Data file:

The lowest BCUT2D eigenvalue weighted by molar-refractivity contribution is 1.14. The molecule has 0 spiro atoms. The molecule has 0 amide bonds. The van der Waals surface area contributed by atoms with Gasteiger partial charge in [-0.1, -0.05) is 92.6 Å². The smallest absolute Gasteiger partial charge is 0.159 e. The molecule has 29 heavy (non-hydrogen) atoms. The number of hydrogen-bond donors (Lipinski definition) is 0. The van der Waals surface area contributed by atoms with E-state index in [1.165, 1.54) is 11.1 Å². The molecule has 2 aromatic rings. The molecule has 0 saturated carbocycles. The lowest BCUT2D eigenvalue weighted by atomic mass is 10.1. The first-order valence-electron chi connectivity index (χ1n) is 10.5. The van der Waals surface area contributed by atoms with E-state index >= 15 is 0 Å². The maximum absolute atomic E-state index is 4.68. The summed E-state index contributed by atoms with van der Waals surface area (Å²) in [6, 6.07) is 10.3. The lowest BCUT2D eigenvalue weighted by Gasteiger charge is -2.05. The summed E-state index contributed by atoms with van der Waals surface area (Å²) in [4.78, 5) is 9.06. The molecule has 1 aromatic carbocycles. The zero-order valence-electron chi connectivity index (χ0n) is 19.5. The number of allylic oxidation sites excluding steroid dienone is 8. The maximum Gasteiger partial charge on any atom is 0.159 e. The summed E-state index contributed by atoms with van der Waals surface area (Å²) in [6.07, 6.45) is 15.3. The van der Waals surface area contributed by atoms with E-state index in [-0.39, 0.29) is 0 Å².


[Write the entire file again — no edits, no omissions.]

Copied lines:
The lowest BCUT2D eigenvalue weighted by molar-refractivity contribution is 1.14. The molecule has 0 spiro atoms. The molecule has 0 amide bonds. The van der Waals surface area contributed by atoms with Gasteiger partial charge in [-0.1, -0.05) is 92.6 Å². The smallest absolute Gasteiger partial charge is 0.159 e. The molecule has 29 heavy (non-hydrogen) atoms. The number of hydrogen-bond donors (Lipinski definition) is 0. The van der Waals surface area contributed by atoms with E-state index in [1.165, 1.54) is 11.1 Å². The molecule has 2 aromatic rings. The molecule has 0 saturated carbocycles. The lowest BCUT2D eigenvalue weighted by atomic mass is 10.1. The first-order valence-electron chi connectivity index (χ1n) is 10.5. The van der Waals surface area contributed by atoms with E-state index >= 15 is 0 Å². The maximum absolute atomic E-state index is 4.68. The summed E-state index contributed by atoms with van der Waals surface area (Å²) in [6, 6.07) is 10.3. The lowest BCUT2D eigenvalue weighted by Gasteiger charge is -2.05. The summed E-state index contributed by atoms with van der Waals surface area (Å²) in [4.78, 5) is 9.06. The molecule has 1 aromatic carbocycles. The zero-order valence-electron chi connectivity index (χ0n) is 19.5. The number of allylic oxidation sites excluding steroid dienone is 8. The maximum Gasteiger partial charge on any atom is 0.159 e. The summed E-state index contributed by atoms with van der Waals surface area (Å²) in [6.07, 6.45) is 15.3. The van der Waals surface area contributed by atoms with E-state index in [-0.39, 0.29) is 0 Å².